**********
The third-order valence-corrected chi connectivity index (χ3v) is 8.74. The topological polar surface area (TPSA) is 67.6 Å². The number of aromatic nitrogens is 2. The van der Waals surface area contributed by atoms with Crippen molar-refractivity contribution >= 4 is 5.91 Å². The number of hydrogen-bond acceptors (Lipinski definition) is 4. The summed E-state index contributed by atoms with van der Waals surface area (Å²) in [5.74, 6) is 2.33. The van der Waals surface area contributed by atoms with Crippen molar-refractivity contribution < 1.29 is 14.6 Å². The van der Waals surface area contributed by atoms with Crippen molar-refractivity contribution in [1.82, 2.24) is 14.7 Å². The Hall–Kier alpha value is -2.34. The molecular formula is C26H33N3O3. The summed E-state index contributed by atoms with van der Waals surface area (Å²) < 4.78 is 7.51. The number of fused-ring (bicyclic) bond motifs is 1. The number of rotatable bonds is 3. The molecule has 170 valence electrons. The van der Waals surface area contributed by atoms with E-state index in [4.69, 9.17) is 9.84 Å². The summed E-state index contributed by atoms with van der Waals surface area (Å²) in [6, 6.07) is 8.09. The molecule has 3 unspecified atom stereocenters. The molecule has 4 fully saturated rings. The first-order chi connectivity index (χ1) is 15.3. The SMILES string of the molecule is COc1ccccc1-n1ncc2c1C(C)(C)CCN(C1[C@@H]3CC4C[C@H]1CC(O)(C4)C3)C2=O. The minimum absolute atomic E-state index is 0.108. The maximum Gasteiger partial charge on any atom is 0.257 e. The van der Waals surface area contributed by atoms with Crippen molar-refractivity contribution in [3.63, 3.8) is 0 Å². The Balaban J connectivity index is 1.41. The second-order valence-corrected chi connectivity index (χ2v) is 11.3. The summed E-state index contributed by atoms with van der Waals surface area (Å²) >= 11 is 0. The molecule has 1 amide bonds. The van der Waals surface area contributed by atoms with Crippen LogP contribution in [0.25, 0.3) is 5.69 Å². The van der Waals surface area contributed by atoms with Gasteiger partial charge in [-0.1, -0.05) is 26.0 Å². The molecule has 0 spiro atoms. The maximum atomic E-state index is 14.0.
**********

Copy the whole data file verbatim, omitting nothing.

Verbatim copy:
The third-order valence-corrected chi connectivity index (χ3v) is 8.74. The topological polar surface area (TPSA) is 67.6 Å². The number of aromatic nitrogens is 2. The van der Waals surface area contributed by atoms with Crippen molar-refractivity contribution >= 4 is 5.91 Å². The number of hydrogen-bond acceptors (Lipinski definition) is 4. The summed E-state index contributed by atoms with van der Waals surface area (Å²) in [5.74, 6) is 2.33. The van der Waals surface area contributed by atoms with Crippen molar-refractivity contribution < 1.29 is 14.6 Å². The van der Waals surface area contributed by atoms with Crippen molar-refractivity contribution in [1.82, 2.24) is 14.7 Å². The Hall–Kier alpha value is -2.34. The molecular formula is C26H33N3O3. The summed E-state index contributed by atoms with van der Waals surface area (Å²) < 4.78 is 7.51. The number of fused-ring (bicyclic) bond motifs is 1. The number of rotatable bonds is 3. The molecule has 170 valence electrons. The van der Waals surface area contributed by atoms with E-state index in [4.69, 9.17) is 9.84 Å². The summed E-state index contributed by atoms with van der Waals surface area (Å²) in [6, 6.07) is 8.09. The molecule has 3 unspecified atom stereocenters. The molecule has 4 fully saturated rings. The first-order chi connectivity index (χ1) is 15.3. The SMILES string of the molecule is COc1ccccc1-n1ncc2c1C(C)(C)CCN(C1[C@@H]3CC4C[C@H]1CC(O)(C4)C3)C2=O. The minimum absolute atomic E-state index is 0.108. The maximum Gasteiger partial charge on any atom is 0.257 e. The van der Waals surface area contributed by atoms with Crippen molar-refractivity contribution in [3.63, 3.8) is 0 Å². The Balaban J connectivity index is 1.41. The second-order valence-corrected chi connectivity index (χ2v) is 11.3. The summed E-state index contributed by atoms with van der Waals surface area (Å²) >= 11 is 0. The molecule has 1 amide bonds. The van der Waals surface area contributed by atoms with Crippen LogP contribution in [0.25, 0.3) is 5.69 Å². The van der Waals surface area contributed by atoms with Gasteiger partial charge in [-0.1, -0.05) is 26.0 Å². The molecule has 0 spiro atoms. The maximum atomic E-state index is 14.0.